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nanotimes News in Brief

10-05/06 :: May/June 2010

Quantum Interface // Controlled Coupling of Light and Matter

University Mainz, Germany, have developed a quantum interface which connects light particles and atoms. The interface is based on an ultra-thin glass fiber and is suitable for the transmission of quan- tum information. This is an essential prerequisite for quantum communication which shall be used for secure data transmission via quantum cryptography.

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„Our quantum interface might also prove useful for the realization of a quantum computer,“ adds Pro- fessor Dr Arno Rauschenbeutel from the Institute of Physics at Mainz University.

The central part of the work in Mainz is a glass fiber which has been heated and stretched until it measures only one hundredth of the diameter of a human hair. Remarkably, this nanofiber is thinner than the wavelength of the light it guides. As a conse- quence, the light is no longer restricted to the inside of the nanofiber but laterally protrudes into the space surrounding the fiber. Using this so-called evanescent field, the scientists trapped cesium atoms after they have been cooled to a few millionth of a degree abo- ve absolute zero by irradiation with suitably chosen laser light. When trapped, the atoms are arranged in a regular pattern and are levitated 200nm above the surface of the nanofiber. This distance might seem very small but it indeed is big enough to protect the atoms from the spurious influences of the fiber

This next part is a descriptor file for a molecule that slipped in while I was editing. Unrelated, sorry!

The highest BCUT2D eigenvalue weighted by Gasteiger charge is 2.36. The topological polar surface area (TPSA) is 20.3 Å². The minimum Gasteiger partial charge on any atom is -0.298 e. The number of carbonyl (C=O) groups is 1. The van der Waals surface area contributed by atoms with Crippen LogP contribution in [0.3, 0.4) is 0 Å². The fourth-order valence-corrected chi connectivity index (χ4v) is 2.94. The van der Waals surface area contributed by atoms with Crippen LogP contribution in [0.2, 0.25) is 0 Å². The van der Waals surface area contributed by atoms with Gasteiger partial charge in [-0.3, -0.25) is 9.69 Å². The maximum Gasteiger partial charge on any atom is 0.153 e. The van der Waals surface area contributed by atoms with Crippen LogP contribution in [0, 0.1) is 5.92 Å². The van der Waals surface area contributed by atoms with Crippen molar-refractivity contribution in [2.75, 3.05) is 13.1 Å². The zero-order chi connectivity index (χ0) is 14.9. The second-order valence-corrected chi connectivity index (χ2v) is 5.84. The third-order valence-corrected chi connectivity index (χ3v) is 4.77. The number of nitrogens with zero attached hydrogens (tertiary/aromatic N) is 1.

group of physicists led by Professor Arno Rauschenbeutel at the Johannes Gutenberg

The Mainz quantum interface. Using laser light which travels through a tapered glass fiber, cesium atoms are trapped along its ultra-thin waist. The central part of the fiber is thinner than the wavelength of the light itself. As a consequence, the latter protrudes into the space surroun- ding the fiber and couples to the trapped atoms. © QUANTUM, JGU Mainz

surface. At the same time, the atoms reside in the evanescent field and thus interact with the photons propagating through the nanofiber. Further possible applications of the Mainz quantum interface include the connection of different quantum systems.

E. Vetsch, D. Reitz, G. Sagué, R. Schmidt, S. T. Dawkins, and A. Rauschenbeutel: Optical Interface Created by La- ser-Cooled Atoms Trapped in the Evanescent Field Sur- rounding an Optical Nanofiber, In: Physical Review Letters, Volume 104(2010), Issue 20, Article 203603 [4 pages], DOI:10.1103/PhysRevLett.104.203603: http://dx.doi.org/10.1103/PhysRevLett.104.203603

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